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Why the ‘White Man March’ against discrimination is a joke

When a friend posted this information on Facebook, I couldn’t help but to pray that it was all a joke. Let’s take a peek at why they’re having this march. According to the event website, the White Man March is meant to “spread information through activism,” and “make a statement that White people are united in their love for their race and in their opposition to its destruction.” The writer of the post Kyle then goes on to talk about how minority groups, he specifically calls out latino organization la Raza, hold monthly marches and gatherings all the time, as opposed to groups advocating for White interests that “remain relatively silent or hidden from the public.” Wow. Give me a break. Relatively hidden? How is that possible?! You, White people pretty much run the world still or have you forgotten?

Paul Ryan Knows Your Inner City

Former vice presidential candidate Paul Ryan (R-Wisc.) has been “quietly visiting inner city neighborhoods,” for more than a year. Here’s what he learned: “inner city” men don’t want to work. He elaborated in an armchair radio interview yesterday with mentor and conservative septuagenarian Bill Bennett, saying, “we have got this tailspin of culture in our inner cities in particular of men not working and just generations of men not even thinking about working or learning the value and the culture of work.” He even salutes the “inner city” cultural expertise of another septuagenarian, Charles Murray of “Bell Curve” infamy— thus rounding out 44-year-old Ryan’s homage to all beliefs precious and dear to a dying generation of Americans. Interesting strategy for a party that, according to its 2012 election autopsy, needs to win the next America in order to be relevant.

The Paradox of Free Speech within the Context of White Supremacy

I will not be arguing to take away or strike down the first amendment. The first freedoms granted to the citizens of The United States are among the most beautiful and poignant expressions of individuality to date; however, there are exceptions to every rule. The government cannot abrogate your freedom of speech, unless you happen to be in a crowded movie theater (Schenck v. United States). Therefore, our freedom of speech has limitations.

Given the historical context of white supremacy from the Spanish Asiento to English culpability in the institution of African slavery in the American colonies, the modern use of the word “nigger” continues to carries with it collective memories of a violent and oppressive era. It is because of this past that the use of this word by white people is unacceptable. No other word inflames the passion of black Americans more than the word “nigger” as it is a constant reminder of the debased status of blacks in the United States and justice that never fully materialized in our so-called post racial society.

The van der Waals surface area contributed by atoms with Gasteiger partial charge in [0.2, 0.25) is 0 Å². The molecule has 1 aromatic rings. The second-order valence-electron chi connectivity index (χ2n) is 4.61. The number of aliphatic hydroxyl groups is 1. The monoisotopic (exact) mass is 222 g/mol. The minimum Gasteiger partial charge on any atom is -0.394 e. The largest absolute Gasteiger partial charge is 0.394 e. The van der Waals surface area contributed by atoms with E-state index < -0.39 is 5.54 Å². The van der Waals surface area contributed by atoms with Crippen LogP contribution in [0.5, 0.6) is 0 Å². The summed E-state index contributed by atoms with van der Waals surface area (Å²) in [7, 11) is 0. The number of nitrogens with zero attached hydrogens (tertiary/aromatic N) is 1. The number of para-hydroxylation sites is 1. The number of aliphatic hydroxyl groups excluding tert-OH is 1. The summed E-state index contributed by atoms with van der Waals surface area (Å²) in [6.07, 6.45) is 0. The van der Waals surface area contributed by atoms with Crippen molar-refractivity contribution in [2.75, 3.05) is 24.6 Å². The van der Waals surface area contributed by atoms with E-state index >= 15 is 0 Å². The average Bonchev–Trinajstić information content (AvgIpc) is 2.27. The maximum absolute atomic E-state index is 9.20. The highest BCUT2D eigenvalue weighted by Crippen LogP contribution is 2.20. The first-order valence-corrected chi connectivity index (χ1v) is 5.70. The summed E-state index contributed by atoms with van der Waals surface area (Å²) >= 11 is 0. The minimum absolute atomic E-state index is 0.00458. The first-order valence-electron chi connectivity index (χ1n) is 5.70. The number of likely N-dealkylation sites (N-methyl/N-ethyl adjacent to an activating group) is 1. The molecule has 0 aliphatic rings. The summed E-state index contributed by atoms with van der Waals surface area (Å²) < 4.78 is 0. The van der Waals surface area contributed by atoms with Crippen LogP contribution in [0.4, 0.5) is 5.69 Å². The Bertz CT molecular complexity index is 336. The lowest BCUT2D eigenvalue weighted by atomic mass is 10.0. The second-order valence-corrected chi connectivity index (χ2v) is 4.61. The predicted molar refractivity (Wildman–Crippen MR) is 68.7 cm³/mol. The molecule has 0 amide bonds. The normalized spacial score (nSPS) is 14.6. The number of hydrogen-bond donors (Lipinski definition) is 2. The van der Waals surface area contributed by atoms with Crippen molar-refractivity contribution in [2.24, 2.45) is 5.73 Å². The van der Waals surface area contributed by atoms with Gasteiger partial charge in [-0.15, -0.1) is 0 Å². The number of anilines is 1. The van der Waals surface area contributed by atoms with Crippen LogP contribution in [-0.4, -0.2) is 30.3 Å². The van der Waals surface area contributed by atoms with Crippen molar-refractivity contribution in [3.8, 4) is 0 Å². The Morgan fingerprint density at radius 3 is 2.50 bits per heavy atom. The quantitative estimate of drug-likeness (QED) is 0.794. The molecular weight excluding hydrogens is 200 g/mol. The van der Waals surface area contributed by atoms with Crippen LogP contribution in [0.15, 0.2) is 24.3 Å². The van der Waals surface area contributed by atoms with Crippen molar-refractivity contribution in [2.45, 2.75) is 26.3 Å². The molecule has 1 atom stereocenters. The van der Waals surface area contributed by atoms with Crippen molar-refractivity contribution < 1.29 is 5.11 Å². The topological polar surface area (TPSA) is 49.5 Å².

Chimamanda Ngozi Adichie: “When you’re not a white male writing about white male things then somehow your work has to mean something”

How do you decide if you’re going to write about your own experience or someone else’s experience. How do you figure out which experiences are OK to write about, and which are going to translate well to fiction?

I think my first general rule is that most of my experiences are not that interesting. It’s usually other people’s experiences. It’s not that entirely conscious. Somebody tells me a story or, you know, repeats an anecdote that somebody else told them and I just feel like I have to write it down so I don’t forget — that means for me, something made it fiction-worthy. Interesting things never happen to me, so maybe two or three times when they do, I have to use them, so I write them down.

You’ve lived in Nigeria and in the U.S. How is literary culture different in those two places?

I feel like Nigeria is still — in the 1960s and ‘70s we had this great, wonderful flowering of writing and then it went down during the dictatorship, so there’s something new about the writing that is being produced. It’s really in general about the cultural production, not just books — it’s also music and art, fashion. There’s something exciting and new and fresh and so many of the people who are producing work are free to make new things because some things haven’t been made yet. I think, in the U.S. there’s a much longer tradition and so I don’t think there’s that much — “excitement” is not the word. It’s not new, it’s not like a new kind of flowering.